While the “rel=canonical” tag is an option, we recommend exploring all other avenues. If you’re a very large eCommerce retailer, updating canonical tags every time products are added, re-stocked or sold is extremely time-consuming. In such cases, it may be worth considering a flat URL structure for products.

Duplicate Content issues

Instead of:

  • ProductABC.com/category1/sub-category2/productx
  • ProductABC.com/category3/sub-category3/productx
  • ProductABC.com/category8/productx

You would use a flat structure of:

  • ProductABC.com/productx or
  • ProductABC.com/p/productx

You could then use a breadcrumb trail (as a secondary navigation) to let both the search engines and users understand where a product page falls in the structure of the website.

Common causes of duplication issues in retail sites are extremely broad and could be an article of its own. Everything from old http pages that weren’t redirected to the new https pages during a migration to query string pages created but not canonicalised or noindexed. An SEO website audit is the best way to unearth all of the duplicate technical issues your eCommerce website may have.

4) Redirect Chains

The opposite side of forgetting to implement 301 redirects is having chains of 301 redirects in place, often due to multiple migration projects over the years. This is something many brands will face as there are a few things that cause this common eCommerce SEO issue.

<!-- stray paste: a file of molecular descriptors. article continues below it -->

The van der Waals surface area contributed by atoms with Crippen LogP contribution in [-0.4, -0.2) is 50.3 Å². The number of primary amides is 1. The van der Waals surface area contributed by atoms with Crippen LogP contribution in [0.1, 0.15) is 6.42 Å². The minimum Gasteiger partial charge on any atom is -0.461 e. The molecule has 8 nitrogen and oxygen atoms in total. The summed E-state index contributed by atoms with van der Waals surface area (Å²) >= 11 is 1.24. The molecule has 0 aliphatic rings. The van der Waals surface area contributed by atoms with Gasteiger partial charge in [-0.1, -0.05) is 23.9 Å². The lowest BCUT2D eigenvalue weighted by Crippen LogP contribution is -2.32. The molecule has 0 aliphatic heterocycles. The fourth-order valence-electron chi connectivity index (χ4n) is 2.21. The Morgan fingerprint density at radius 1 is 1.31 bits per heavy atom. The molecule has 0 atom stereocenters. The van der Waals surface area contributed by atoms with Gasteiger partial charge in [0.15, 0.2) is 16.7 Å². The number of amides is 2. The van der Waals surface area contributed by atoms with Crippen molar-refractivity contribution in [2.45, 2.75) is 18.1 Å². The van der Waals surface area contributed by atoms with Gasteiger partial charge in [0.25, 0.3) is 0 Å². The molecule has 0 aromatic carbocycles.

For example:

A domain migration in year 1, followed by a http to https migration in year 2, followed by a site restructuring in year 3, followed by the removal of some of your products in year 4 (pages which are then redirected to the home page or category page).

Too many 301s can slow down a website and make the user experience less than ideal. This is another key fix we look for whenever we audit an ecommerce website at Honchō.

5) 404 Errors & Missed 301 Redirects

If your eCommerce retail site has been around for more than a few years, you’ve probably had a redesign, website restructure, change of domain name or update of security at some point. All of the above tasks require a website migration of some kind. They do however also inherently have risks tied to them. This makes them a very dangerous task if you go in unprepared, as unmanaged migrations can massively damage your organic performance.

Whenever you’re redesigning or restructuring a website and moving content around, you can very easily lose authority and power built to that page. Why? Well, let’s look at it from Google’s point of view.

Ecommerce Website A has been very popular over the years and has many publications, bloggers and websites linking to many of its cool products. Then one day, it moves all it’s content to new URLs. However, it doesn’t set up 301 redirects to the new pages. Now Google has to figure out where the new pages are. And if the content on those pages has changed, is it still worthy of being ranked as high as it once was? If the pages no longer have the strong and authoritative backlinks pointing to their product and content pages, does it make sense to still rank those pages?

All we’re recommending is be very careful when updating your website and really think it through. SEO should be a main consideration in any site migration.

6) Slow Page Speed